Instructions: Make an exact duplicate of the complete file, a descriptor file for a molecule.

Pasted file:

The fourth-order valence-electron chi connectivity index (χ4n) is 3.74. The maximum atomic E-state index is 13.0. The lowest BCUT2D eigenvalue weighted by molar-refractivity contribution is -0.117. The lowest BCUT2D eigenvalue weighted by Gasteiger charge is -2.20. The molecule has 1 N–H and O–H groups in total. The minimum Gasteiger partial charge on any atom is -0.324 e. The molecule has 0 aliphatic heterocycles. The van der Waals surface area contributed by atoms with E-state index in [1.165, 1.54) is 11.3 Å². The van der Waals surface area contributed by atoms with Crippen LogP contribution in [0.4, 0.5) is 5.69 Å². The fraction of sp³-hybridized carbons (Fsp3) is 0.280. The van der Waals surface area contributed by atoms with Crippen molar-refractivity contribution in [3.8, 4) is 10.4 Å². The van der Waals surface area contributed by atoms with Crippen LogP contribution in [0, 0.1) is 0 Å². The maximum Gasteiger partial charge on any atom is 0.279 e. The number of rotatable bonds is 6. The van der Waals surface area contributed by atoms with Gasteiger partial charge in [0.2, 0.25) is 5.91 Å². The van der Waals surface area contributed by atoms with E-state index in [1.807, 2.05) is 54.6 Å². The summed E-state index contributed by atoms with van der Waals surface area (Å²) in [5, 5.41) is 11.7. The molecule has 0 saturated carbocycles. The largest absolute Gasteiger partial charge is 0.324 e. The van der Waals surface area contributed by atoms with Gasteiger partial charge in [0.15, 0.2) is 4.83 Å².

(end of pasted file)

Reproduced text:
The fourth-order valence-electron chi connectivity index (χ4n) is 3.74. The maximum atomic E-state index is 13.0. The lowest BCUT2D eigenvalue weighted by molar-refractivity contribution is -0.117. The lowest BCUT2D eigenvalue weighted by Gasteiger charge is -2.20. The molecule has 1 N–H and O–H groups in total. The minimum Gasteiger partial charge on any atom is -0.324 e. The molecule has 0 aliphatic heterocycles. The van der Waals surface area contributed by atoms with E-state index in [1.165, 1.54) is 11.3 Å². The van der Waals surface area contributed by atoms with Crippen LogP contribution in [0.4, 0.5) is 5.69 Å². The fraction of sp³-hybridized carbons (Fsp3) is 0.280. The van der Waals surface area contributed by atoms with Crippen molar-refractivity contribution in [3.8, 4) is 10.4 Å². The van der Waals surface area contributed by atoms with Crippen LogP contribution in [0, 0.1) is 0 Å². The maximum Gasteiger partial charge on any atom is 0.279 e. The number of rotatable bonds is 6. The van der Waals surface area contributed by atoms with Gasteiger partial charge in [0.2, 0.25) is 5.91 Å². The van der Waals surface area contributed by atoms with E-state index in [1.807, 2.05) is 54.6 Å². The summed E-state index contributed by atoms with van der Waals surface area (Å²) in [5, 5.41) is 11.7. The molecule has 0 saturated carbocycles. The largest absolute Gasteiger partial charge is 0.324 e. The van der Waals surface area contributed by atoms with Gasteiger partial charge in [0.15, 0.2) is 4.83 Å².